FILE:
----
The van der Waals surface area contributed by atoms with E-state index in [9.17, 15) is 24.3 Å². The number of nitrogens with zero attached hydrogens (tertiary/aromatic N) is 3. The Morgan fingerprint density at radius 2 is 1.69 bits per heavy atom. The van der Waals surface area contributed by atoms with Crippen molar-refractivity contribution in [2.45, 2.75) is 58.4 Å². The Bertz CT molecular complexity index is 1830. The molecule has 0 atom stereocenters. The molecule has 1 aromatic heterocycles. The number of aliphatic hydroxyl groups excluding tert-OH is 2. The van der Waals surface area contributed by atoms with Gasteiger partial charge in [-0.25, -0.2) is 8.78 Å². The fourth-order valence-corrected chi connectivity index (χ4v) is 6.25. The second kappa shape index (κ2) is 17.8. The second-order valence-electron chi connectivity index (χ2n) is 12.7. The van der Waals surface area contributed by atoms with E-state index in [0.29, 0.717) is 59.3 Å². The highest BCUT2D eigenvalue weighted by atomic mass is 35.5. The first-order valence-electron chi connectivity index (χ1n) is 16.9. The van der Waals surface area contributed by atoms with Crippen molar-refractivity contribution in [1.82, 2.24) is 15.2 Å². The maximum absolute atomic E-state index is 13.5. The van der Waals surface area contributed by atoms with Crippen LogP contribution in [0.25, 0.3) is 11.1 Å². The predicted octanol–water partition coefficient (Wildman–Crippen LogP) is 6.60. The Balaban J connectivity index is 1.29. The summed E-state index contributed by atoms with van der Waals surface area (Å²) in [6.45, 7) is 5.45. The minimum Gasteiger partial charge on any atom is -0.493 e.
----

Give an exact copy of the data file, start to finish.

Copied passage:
The van der Waals surface area contributed by atoms with E-state index in [9.17, 15) is 24.3 Å². The number of nitrogens with zero attached hydrogens (tertiary/aromatic N) is 3. The Morgan fingerprint density at radius 2 is 1.69 bits per heavy atom. The van der Waals surface area contributed by atoms with Crippen molar-refractivity contribution in [2.45, 2.75) is 58.4 Å². The Bertz CT molecular complexity index is 1830. The molecule has 0 atom stereocenters. The molecule has 1 aromatic heterocycles. The number of aliphatic hydroxyl groups excluding tert-OH is 2. The van der Waals surface area contributed by atoms with Gasteiger partial charge in [-0.25, -0.2) is 8.78 Å². The fourth-order valence-corrected chi connectivity index (χ4v) is 6.25. The second kappa shape index (κ2) is 17.8. The second-order valence-electron chi connectivity index (χ2n) is 12.7. The van der Waals surface area contributed by atoms with E-state index in [0.29, 0.717) is 59.3 Å². The highest BCUT2D eigenvalue weighted by atomic mass is 35.5. The first-order valence-electron chi connectivity index (χ1n) is 16.9. The van der Waals surface area contributed by atoms with Crippen molar-refractivity contribution in [1.82, 2.24) is 15.2 Å². The maximum absolute atomic E-state index is 13.5. The van der Waals surface area contributed by atoms with Crippen LogP contribution in [0.25, 0.3) is 11.1 Å². The predicted octanol–water partition coefficient (Wildman–Crippen LogP) is 6.60. The Balaban J connectivity index is 1.29. The summed E-state index contributed by atoms with van der Waals surface area (Å²) in [6.45, 7) is 5.45. The minimum Gasteiger partial charge on any atom is -0.493 e.